Initial Concepts


Natural Capital is the set of assets consisting of renewable and non-renewable natural resources (for example, air, water, soil, flora, fauna, genetic information, landscape, etc.) that combine to produce a flow of benefits for ecosystems, urban life and people.

Some natural capital assets provide people with goods and services, often called eco-systemic services, such as water generation, erosion control, and pollination of crops by insects, which in turn guarantees viability. Long term of other natural resources.

It is an extension of the economic notion of capital (resources that allow the production of more resources) to goods and services provided by the natural environment.

Given that the continuous supply of these services depends on eco-systemic balances, the structure and diversity of habitats and ecosystems give rise to important natural capital assets.



In general, natural capital accounting is the process of calculating the total stocks of natural capital in a given ecosystem or region. This process can be used to inform decision-making by government, businesses and consumers since each relates to the use or consumption of capital and sustainable behavior. There are a number of global initiatives to support the development of natural capital accounting. These include, for example:

-The System of Environmental and Economic Accounting (SCAE) that can be integrated with the System of National Accounts of the United Nations. The SCAE now has a guide on the experimental accounting of biodiversity.

-The Equity and Ecosystem Accounting Society Services (WAVES) is a global association led by the World Bank. Its objective is to promote sustainable development by ensuring that natural resources are integrated into development planning and national economic accounts.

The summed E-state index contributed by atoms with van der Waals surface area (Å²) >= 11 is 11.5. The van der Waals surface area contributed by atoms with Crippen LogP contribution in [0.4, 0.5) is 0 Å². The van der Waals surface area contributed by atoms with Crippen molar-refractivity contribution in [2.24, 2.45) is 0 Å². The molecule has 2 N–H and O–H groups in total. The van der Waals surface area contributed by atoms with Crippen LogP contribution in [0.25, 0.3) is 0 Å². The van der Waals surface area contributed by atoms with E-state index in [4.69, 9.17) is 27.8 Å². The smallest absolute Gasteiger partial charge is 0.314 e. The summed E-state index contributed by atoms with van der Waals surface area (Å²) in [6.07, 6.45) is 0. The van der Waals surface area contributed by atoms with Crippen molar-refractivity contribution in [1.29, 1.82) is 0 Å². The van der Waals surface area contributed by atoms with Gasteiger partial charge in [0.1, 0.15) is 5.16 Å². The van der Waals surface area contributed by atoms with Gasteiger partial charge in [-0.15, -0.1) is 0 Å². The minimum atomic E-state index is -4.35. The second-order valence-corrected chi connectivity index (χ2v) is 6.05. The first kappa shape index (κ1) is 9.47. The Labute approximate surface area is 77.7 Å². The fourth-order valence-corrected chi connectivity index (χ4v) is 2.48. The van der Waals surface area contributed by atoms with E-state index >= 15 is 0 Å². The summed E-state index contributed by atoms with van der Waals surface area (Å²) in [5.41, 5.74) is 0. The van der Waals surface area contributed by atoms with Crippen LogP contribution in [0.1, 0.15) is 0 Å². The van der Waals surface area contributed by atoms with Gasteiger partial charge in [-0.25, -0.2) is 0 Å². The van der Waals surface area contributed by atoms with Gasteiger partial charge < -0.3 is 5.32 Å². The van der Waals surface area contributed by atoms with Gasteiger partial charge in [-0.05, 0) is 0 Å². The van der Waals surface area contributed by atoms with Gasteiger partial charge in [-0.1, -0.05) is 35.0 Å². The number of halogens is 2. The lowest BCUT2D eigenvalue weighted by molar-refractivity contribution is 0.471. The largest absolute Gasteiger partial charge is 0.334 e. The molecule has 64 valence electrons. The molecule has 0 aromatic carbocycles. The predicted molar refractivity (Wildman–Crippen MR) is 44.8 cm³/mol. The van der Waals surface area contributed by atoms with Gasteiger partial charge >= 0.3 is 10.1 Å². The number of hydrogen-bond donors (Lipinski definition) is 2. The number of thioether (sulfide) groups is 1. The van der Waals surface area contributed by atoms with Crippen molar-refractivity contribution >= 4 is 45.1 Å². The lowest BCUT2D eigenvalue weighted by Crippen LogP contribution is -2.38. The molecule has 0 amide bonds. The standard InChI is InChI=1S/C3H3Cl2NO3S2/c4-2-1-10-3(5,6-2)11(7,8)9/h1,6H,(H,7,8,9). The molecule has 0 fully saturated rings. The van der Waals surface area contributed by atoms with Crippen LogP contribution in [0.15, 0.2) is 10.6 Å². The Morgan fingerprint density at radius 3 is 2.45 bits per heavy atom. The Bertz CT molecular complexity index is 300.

The accounting of natural capital is not only gaining traction in the government but also in business and industry.


Corporate Natural Capital Accounting

Corporate natural capital accounts aim to document the ownership, responsibility and assets of an organization related to the natural capital involved in its operations in the same way that an organization records more conventional assets in its balance sheet.

In July 2016, the Natural Capital Coalition launched the Natural Capital Protocol to help companies account for natural capital, establishing methodologies to that effect.

To address this, our firm in cooperation with several international organizations analyzes the various methodologies to account for natural capital, such as: -ecosystem-services-in-corporate-natural-capital-accounting-synthesis-report.

Our firm also participates constantly in the corresponding international forums, and also develops the Coalition of Natural Capital of Chile, which aims to generate cooperation links with platforms for valuation, certification and commercialization of natural capital.



The “ecosystem approach”[1] emerged as a topic of discussion in the late 1980s and early 1990s between research and policy communities related to the management of biodiversity and natural resources[2]. People argued that a new approach was needed to achieve sound and sustainable management results and policies. It was suggested that an ecosystem-based approach would provide more integrated policy and management at the landscape level and would be more strongly oriented towards human well-being[3].